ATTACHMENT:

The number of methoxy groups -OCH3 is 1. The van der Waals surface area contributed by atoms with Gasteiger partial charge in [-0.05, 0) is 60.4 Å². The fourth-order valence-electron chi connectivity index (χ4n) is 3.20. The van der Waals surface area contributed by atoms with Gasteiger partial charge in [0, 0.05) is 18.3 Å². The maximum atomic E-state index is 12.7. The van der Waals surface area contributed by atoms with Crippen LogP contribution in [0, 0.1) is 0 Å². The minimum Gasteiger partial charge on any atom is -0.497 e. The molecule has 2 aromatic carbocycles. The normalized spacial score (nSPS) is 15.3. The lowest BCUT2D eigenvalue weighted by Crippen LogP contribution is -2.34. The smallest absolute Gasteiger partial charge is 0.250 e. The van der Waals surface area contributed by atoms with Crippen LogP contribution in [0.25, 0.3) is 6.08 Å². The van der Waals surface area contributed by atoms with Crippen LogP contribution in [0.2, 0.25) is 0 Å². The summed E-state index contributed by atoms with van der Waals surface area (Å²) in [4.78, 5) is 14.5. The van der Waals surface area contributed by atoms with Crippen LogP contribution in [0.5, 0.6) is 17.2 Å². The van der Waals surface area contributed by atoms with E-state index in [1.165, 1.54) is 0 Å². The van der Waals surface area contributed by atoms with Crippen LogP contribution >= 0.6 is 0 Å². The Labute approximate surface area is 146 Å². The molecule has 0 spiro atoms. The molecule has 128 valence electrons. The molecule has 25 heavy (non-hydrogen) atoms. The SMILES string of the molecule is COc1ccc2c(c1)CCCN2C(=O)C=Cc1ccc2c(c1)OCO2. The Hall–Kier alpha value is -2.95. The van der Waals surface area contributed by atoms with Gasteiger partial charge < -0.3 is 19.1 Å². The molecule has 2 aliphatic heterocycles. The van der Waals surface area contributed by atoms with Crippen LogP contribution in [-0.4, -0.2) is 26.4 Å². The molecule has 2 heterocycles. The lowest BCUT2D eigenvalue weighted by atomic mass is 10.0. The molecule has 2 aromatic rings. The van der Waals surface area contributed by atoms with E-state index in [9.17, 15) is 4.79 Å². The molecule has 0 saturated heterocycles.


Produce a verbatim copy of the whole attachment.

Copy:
The number of methoxy groups -OCH3 is 1. The van der Waals surface area contributed by atoms with Gasteiger partial charge in [-0.05, 0) is 60.4 Å². The fourth-order valence-electron chi connectivity index (χ4n) is 3.20. The van der Waals surface area contributed by atoms with Gasteiger partial charge in [0, 0.05) is 18.3 Å². The maximum atomic E-state index is 12.7. The van der Waals surface area contributed by atoms with Crippen LogP contribution in [0, 0.1) is 0 Å². The minimum Gasteiger partial charge on any atom is -0.497 e. The molecule has 2 aromatic carbocycles. The normalized spacial score (nSPS) is 15.3. The lowest BCUT2D eigenvalue weighted by Crippen LogP contribution is -2.34. The smallest absolute Gasteiger partial charge is 0.250 e. The van der Waals surface area contributed by atoms with Crippen LogP contribution in [0.25, 0.3) is 6.08 Å². The van der Waals surface area contributed by atoms with Crippen LogP contribution in [0.2, 0.25) is 0 Å². The summed E-state index contributed by atoms with van der Waals surface area (Å²) in [4.78, 5) is 14.5. The van der Waals surface area contributed by atoms with Crippen LogP contribution in [0.5, 0.6) is 17.2 Å². The van der Waals surface area contributed by atoms with E-state index in [1.165, 1.54) is 0 Å². The van der Waals surface area contributed by atoms with Crippen LogP contribution >= 0.6 is 0 Å². The Labute approximate surface area is 146 Å². The molecule has 0 spiro atoms. The molecule has 128 valence electrons. The molecule has 25 heavy (non-hydrogen) atoms. The SMILES string of the molecule is COc1ccc2c(c1)CCCN2C(=O)C=Cc1ccc2c(c1)OCO2. The Hall–Kier alpha value is -2.95. The van der Waals surface area contributed by atoms with Gasteiger partial charge < -0.3 is 19.1 Å². The molecule has 2 aliphatic heterocycles. The van der Waals surface area contributed by atoms with Crippen LogP contribution in [-0.4, -0.2) is 26.4 Å². The molecule has 2 heterocycles. The lowest BCUT2D eigenvalue weighted by atomic mass is 10.0. The molecule has 2 aromatic rings. The van der Waals surface area contributed by atoms with E-state index in [9.17, 15) is 4.79 Å². The molecule has 0 saturated heterocycles.